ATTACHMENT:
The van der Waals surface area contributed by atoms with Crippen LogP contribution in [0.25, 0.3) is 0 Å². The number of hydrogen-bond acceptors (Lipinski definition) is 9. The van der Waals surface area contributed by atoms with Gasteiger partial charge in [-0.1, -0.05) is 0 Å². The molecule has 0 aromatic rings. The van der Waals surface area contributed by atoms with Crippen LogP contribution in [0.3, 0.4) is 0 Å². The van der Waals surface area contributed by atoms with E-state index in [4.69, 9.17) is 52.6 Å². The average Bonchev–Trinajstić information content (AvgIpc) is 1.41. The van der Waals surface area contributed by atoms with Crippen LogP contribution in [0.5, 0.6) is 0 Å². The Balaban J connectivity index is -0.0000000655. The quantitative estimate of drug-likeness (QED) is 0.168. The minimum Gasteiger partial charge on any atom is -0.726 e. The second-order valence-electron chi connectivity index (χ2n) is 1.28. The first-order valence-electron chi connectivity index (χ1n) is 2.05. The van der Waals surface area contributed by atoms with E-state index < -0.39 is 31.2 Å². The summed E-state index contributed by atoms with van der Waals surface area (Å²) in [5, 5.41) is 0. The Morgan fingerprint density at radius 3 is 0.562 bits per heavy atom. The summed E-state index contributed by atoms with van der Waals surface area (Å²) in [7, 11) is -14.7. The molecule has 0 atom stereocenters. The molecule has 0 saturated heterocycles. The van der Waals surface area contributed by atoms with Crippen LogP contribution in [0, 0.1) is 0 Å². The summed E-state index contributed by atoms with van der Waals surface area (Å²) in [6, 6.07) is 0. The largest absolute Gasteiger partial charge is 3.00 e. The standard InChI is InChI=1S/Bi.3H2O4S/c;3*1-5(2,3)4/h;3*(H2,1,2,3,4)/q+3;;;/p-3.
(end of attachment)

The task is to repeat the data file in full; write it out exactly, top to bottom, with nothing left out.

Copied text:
The van der Waals surface area contributed by atoms with Crippen LogP contribution in [0.25, 0.3) is 0 Å². The number of hydrogen-bond acceptors (Lipinski definition) is 9. The van der Waals surface area contributed by atoms with Gasteiger partial charge in [-0.1, -0.05) is 0 Å². The molecule has 0 aromatic rings. The van der Waals surface area contributed by atoms with Crippen LogP contribution in [0.3, 0.4) is 0 Å². The van der Waals surface area contributed by atoms with E-state index in [4.69, 9.17) is 52.6 Å². The average Bonchev–Trinajstić information content (AvgIpc) is 1.41. The van der Waals surface area contributed by atoms with Crippen LogP contribution in [0.5, 0.6) is 0 Å². The Balaban J connectivity index is -0.0000000655. The quantitative estimate of drug-likeness (QED) is 0.168. The minimum Gasteiger partial charge on any atom is -0.726 e. The second-order valence-electron chi connectivity index (χ2n) is 1.28. The first-order valence-electron chi connectivity index (χ1n) is 2.05. The van der Waals surface area contributed by atoms with E-state index < -0.39 is 31.2 Å². The summed E-state index contributed by atoms with van der Waals surface area (Å²) in [5, 5.41) is 0. The Morgan fingerprint density at radius 3 is 0.562 bits per heavy atom. The summed E-state index contributed by atoms with van der Waals surface area (Å²) in [7, 11) is -14.7. The molecule has 0 atom stereocenters. The molecule has 0 saturated heterocycles. The van der Waals surface area contributed by atoms with Crippen LogP contribution in [0, 0.1) is 0 Å². The summed E-state index contributed by atoms with van der Waals surface area (Å²) in [6, 6.07) is 0. The largest absolute Gasteiger partial charge is 3.00 e. The standard InChI is InChI=1S/Bi.3H2O4S/c;3*1-5(2,3)4/h;3*(H2,1,2,3,4)/q+3;;;/p-3.